On the acoustic side there also an aural element as I discovered by chance the other day. I had removed a couple of floor cushions that live under the piano. Lo and behold the sound was more immediate and the piano more inviting to play.

Do any digitals have speakers underneath as well as above?


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People often focus on the tonal aspects when comparing digital and acoustic pianos, but one very important difference has to do with how our ears not only capture frequencies and amplitudes, but also direction. The surface area of a soundboard of even a small acoustic piano is much larger than the surface area of all the speakers in a digital, and thus propagates the sound in a much more "3-D" way that our brains perceive as "presence". I've often compared this to how you "feel" the presence of a pipe organ in a church vs hearing a recording of one. It's not necessarily louder, but the sound comes from many directions all at once.

A similar comparison is often made with Hammond organs and Leslie speakers. The Leslie speaker creates its effect from changing the actual direction of sound source using rotating horns. Electronic Leslie simulators are excellent at reproducing the sound of a recorded Leslie, but can't match the presence of a live one because our ears can't be fooled regarding directionality.


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Originally Posted by Colin Miles
One of the delights of playing different acoustic pianos is finding out what they are capable of.

Some might say that different digital pianos are capable of different things, but I don't think anyone is delighted to find out their limitations. πŸ˜‰

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Originally Posted by Withindale
. . .

Do any digitals have speakers underneath as well as above?

Lots of DP's have multi-speaker (more than 2 woofer/tweeter pairs) setups, with speakers firing in different directions. That's especially true in high-end models.

Take a look at the specs for Yamaha Avant Grand's and Roland "digital grands" for examples.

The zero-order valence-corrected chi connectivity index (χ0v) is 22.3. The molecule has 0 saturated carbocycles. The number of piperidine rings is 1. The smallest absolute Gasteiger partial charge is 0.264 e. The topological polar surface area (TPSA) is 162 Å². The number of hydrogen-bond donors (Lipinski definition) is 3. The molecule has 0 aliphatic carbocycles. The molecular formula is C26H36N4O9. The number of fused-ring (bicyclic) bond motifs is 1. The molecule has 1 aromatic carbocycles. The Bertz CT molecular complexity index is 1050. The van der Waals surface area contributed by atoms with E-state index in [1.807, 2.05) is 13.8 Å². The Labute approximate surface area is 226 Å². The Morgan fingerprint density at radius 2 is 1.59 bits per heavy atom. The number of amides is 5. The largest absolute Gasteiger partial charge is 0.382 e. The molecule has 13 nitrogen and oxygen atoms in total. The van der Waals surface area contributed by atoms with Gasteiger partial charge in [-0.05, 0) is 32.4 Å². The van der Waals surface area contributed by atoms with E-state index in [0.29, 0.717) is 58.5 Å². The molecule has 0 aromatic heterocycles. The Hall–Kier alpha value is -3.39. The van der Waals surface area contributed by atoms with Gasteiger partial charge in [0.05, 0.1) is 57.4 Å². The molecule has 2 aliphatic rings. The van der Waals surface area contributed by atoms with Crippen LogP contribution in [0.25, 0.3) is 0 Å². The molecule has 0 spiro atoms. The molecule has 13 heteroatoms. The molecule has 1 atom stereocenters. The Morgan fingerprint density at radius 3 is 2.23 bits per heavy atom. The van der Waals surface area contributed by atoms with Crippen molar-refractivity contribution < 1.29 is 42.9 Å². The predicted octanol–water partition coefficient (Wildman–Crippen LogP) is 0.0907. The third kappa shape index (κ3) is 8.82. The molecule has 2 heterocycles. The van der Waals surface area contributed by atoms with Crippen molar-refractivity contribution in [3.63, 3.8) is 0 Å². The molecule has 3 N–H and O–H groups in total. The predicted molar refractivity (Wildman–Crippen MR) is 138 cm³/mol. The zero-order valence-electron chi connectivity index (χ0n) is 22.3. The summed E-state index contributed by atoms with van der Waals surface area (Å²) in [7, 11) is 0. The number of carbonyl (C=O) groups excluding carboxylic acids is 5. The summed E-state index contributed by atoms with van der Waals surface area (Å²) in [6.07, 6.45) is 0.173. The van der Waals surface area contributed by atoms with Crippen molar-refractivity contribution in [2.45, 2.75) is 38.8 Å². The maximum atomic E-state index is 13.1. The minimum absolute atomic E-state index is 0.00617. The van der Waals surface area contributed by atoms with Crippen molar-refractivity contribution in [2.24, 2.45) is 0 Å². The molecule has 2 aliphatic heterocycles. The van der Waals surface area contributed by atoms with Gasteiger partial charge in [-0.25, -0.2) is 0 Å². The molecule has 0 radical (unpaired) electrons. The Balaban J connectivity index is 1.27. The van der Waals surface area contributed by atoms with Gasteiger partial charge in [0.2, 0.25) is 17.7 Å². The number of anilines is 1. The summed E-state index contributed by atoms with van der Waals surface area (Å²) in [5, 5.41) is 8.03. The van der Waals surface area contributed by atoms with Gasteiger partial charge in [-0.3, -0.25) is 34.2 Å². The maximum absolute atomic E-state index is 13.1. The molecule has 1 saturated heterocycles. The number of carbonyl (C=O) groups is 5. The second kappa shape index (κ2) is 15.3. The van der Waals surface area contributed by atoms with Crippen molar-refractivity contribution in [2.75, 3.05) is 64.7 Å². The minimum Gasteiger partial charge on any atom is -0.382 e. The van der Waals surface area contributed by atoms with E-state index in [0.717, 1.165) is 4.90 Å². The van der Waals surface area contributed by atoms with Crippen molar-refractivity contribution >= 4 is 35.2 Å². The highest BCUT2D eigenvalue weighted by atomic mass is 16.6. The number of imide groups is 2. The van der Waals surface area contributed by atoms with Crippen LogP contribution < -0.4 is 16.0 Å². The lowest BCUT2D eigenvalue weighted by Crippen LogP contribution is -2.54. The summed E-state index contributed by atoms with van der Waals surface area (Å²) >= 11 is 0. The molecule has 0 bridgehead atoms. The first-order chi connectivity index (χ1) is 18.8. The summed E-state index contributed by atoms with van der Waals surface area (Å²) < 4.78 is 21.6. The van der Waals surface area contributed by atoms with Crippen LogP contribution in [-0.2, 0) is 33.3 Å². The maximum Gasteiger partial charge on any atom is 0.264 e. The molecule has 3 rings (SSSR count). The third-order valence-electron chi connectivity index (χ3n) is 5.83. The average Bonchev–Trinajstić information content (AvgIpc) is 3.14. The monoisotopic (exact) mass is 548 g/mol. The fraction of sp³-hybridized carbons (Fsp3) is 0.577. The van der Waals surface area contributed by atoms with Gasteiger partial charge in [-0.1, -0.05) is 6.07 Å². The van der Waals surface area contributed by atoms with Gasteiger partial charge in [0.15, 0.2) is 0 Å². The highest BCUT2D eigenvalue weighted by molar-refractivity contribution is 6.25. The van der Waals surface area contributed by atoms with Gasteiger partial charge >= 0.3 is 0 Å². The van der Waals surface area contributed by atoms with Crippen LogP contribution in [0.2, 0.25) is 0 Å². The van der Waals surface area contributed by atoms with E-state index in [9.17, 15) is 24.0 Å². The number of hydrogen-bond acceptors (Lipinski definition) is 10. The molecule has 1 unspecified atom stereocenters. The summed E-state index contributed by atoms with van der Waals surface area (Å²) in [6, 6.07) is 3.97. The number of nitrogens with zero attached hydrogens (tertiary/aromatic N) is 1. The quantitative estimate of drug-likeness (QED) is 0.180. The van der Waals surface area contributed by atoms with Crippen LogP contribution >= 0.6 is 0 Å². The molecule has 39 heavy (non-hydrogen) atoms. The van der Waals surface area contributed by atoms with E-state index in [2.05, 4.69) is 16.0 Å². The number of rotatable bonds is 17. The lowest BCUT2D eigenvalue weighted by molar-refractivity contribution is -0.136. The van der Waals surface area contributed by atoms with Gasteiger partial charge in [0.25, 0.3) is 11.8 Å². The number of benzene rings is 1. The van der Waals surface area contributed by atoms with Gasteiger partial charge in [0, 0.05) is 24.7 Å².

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Digital differs from acoustic in the same way CD recording differs from real performance.


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Originally Posted by Colin Miles
And this reminds me of what I had been reading about pianists comments on practice. Here is Horowitz on recording.
............................................... "A few wrong notes are not a crime".

Thank God! smile

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Originally Posted by guyl
People often focus on the tonal aspects when comparing digital and acoustic pianos, but one very important difference has to do with how our ears not only capture frequencies and amplitudes, but also direction. The surface area of a soundboard of even a small acoustic piano is much larger than the surface area of all the speakers in a digital, and thus propagates the sound in a much more "3-D" way that our brains perceive as "presence". I've often compared this to how you "feel" the presence of a pipe organ in a church vs hearing a recording of one. It's not necessarily louder, but the sound comes from many directions all at once.

A similar comparison is often made with Hammond organs and Leslie speakers. The Leslie speaker creates its effect from changing the actual direction of sound source using rotating horns. Electronic Leslie simulators are excellent at reproducing the sound of a recorded Leslie, but can't match the presence of a live one because our ears can't be fooled regarding directionality.

This ^^^^ is one of the best / most valid comments in this thread in my view.